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September 02, 2022

In the year since last Labor Day, the U.S. labor market continued its recovery from the COVID-19 recession; however, starting in March 2021, a new challenge began to confront families. High inflation has started to eat away at wage gains that emerged from the combination of extremely high levels of job openings and low unemployment. Reaching its highest level in 40 years, inflation has made it harder for workers and families to make ends meet.

To address these price pressures, the Federal Reserve began increasing interest rates in March 2022 to bring inflation back to its 2% target. While raising rates may seem counterintuitive to supporting struggling households, doing so to fight inflation is an important move toward economic equity, as it will ultimately help households meet their expenses.

Meanwhile, job openings have fallen from their March peak, and there is concern that unemployment among vulnerable workers will start to rise. The following groups fit our definition of being economically vulnerable and are our primary focus: teenagers (ages 16 to 19); all adults with no more than a high school diploma (age 25 and older); Black men and women; women of all races; Latino men and women; people with disabilities (age 16 and older). Of course, other groups and communities also face systemic and structural hurdles. They include out-of-school youths , American Indians and Alaska Natives , and residents throughout the Eighth Federal Reserve District, particularly those in the Mississippi Delta. The Eighth District includes all of Arkansas, southern Illinois, southern Indiana, western Kentucky, eastern Missouri, northern Mississippi and western Tennessee. Vulnerable workers are more sensitive to economic slowdowns or downturns . Part of this vulnerability stems from historical challenges that make it harder to be resilient .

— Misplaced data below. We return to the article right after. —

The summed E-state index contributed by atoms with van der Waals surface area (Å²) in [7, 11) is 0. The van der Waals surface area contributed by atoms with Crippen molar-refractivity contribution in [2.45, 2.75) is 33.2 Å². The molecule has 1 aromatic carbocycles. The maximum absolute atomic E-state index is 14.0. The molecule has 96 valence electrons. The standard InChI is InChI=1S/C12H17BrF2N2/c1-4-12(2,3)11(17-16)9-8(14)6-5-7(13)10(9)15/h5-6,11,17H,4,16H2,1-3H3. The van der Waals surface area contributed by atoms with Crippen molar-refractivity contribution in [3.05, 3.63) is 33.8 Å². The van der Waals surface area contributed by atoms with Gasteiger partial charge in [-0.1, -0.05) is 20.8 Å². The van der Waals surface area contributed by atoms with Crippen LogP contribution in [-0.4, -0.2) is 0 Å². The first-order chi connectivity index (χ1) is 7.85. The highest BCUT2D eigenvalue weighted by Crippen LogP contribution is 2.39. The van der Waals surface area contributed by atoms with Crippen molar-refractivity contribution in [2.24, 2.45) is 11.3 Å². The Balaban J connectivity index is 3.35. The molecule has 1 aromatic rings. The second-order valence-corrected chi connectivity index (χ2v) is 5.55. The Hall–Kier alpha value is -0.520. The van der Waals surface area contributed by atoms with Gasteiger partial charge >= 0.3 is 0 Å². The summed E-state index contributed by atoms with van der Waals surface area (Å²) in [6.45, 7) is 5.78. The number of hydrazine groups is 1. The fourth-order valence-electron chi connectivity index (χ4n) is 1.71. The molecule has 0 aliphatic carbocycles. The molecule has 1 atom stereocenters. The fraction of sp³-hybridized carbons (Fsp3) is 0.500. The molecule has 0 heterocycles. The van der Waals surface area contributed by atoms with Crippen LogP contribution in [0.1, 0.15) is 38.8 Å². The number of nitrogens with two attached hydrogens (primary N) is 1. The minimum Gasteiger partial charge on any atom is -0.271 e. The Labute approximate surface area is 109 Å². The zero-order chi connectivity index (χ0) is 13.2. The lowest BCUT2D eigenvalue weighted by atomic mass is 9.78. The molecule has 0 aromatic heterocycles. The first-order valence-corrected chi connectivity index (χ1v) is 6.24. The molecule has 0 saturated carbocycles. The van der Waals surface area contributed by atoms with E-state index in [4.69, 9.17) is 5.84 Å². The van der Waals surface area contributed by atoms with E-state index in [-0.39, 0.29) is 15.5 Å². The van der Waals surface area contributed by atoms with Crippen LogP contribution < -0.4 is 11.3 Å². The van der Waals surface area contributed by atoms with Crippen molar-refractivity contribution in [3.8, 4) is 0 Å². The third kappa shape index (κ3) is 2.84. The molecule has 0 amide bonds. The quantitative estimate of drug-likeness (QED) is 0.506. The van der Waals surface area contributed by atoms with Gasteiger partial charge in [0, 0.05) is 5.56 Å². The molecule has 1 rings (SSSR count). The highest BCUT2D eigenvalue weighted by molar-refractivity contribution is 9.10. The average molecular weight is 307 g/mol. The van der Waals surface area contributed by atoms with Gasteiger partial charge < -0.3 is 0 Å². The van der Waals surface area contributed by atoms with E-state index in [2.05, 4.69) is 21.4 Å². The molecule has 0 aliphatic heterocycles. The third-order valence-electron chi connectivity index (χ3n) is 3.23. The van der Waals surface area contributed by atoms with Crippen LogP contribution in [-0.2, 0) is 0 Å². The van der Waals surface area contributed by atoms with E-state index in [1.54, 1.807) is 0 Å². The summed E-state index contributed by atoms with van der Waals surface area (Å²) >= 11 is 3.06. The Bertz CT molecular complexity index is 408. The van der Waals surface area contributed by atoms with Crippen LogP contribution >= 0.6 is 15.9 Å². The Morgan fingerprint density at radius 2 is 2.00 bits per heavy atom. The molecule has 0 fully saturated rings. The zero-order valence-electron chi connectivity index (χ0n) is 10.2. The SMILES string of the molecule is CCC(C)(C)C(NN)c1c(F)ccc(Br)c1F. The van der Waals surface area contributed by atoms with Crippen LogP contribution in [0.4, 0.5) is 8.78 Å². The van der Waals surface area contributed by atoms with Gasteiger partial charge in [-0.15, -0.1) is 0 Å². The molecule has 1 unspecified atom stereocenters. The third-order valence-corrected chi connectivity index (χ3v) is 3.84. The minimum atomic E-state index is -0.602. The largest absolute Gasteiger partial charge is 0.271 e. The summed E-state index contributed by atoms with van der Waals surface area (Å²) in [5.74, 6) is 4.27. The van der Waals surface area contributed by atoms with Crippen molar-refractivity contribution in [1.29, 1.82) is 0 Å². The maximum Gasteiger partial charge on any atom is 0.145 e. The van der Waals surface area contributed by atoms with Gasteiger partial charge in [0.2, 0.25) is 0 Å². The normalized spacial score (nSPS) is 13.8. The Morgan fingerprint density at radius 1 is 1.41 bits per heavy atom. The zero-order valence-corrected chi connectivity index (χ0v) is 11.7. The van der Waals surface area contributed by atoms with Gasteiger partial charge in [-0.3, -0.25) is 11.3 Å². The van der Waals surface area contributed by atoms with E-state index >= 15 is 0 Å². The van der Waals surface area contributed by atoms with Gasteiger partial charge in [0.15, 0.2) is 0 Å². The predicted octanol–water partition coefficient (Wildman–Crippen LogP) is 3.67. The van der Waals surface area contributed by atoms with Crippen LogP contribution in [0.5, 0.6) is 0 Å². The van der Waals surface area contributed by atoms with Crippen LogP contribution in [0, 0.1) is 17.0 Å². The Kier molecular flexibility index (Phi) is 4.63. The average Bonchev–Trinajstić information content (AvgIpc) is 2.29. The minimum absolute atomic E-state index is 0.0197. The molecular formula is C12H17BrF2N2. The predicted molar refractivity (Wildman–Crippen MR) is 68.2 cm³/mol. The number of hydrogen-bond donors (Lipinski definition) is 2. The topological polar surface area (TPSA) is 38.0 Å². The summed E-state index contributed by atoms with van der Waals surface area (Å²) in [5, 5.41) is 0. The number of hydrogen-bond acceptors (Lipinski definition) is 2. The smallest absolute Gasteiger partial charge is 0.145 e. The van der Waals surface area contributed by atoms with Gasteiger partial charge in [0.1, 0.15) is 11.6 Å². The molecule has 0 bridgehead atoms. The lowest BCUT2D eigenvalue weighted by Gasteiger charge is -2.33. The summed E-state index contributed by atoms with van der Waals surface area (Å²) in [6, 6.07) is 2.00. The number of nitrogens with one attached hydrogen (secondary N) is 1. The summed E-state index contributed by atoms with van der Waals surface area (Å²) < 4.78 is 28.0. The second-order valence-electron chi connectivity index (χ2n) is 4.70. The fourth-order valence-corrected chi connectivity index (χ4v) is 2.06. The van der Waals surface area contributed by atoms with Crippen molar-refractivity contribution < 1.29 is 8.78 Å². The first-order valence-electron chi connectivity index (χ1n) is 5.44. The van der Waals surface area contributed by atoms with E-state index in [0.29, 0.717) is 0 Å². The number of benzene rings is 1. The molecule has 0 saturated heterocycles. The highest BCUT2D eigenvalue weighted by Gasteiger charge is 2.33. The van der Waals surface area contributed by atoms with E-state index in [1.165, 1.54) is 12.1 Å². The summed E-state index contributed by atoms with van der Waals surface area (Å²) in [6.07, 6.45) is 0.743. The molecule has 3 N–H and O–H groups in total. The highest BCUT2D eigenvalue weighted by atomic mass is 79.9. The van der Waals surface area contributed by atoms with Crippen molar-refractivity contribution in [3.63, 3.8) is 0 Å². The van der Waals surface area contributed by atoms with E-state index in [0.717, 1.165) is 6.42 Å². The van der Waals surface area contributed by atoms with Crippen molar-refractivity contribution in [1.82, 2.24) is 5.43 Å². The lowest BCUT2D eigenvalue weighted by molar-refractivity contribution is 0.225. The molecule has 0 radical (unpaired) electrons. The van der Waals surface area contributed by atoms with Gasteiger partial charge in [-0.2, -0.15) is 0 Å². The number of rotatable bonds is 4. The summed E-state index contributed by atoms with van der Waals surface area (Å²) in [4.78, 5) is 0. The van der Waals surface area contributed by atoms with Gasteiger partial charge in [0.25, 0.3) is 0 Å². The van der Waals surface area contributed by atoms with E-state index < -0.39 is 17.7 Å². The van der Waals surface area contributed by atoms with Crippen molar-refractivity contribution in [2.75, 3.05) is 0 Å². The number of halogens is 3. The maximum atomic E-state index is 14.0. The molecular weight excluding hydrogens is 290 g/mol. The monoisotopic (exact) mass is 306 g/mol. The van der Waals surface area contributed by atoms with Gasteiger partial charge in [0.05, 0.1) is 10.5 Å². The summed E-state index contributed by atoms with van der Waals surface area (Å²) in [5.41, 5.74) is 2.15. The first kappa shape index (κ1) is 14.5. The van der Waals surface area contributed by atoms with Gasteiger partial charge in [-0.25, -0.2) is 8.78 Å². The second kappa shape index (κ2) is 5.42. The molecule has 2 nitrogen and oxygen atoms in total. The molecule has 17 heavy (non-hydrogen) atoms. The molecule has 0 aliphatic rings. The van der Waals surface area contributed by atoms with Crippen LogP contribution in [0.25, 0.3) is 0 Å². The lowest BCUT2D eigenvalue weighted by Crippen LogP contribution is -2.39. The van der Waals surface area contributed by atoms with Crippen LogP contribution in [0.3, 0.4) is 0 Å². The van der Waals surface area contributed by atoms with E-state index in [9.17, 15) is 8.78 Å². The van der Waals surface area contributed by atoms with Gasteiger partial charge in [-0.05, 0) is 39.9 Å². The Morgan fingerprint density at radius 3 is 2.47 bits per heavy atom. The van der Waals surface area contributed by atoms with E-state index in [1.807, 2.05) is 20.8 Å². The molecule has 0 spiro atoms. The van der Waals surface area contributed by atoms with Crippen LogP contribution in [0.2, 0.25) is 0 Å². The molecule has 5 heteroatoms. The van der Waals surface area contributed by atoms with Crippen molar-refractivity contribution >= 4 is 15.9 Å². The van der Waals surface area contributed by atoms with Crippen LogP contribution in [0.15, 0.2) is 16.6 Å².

As job openings fall from their relatively high level, will unemployment rise? If labor market conditions begin to deteriorate, lowering structural barriers to getting a job that the pandemic exacerbated could help. Investments in supports that help job searchers receive and accept offers have the greatest potential to reduce these barriers to work. This is particularly important for fully restoring the labor force participation of women, especially mothers, who disproportionately left paid work during the pandemic to take care of their families.

A Short Recap

Since Labor Day in 2021, the number of nonfarm payroll jobs returned to its pre-pandemic level and the national unemployment rate fell from 4.7% to 3.7%. Unemployment was at or below 4% for the first eight months of 2022. As a result, there have been more job openings than unemployed people, suggesting a continued scarcity of workers.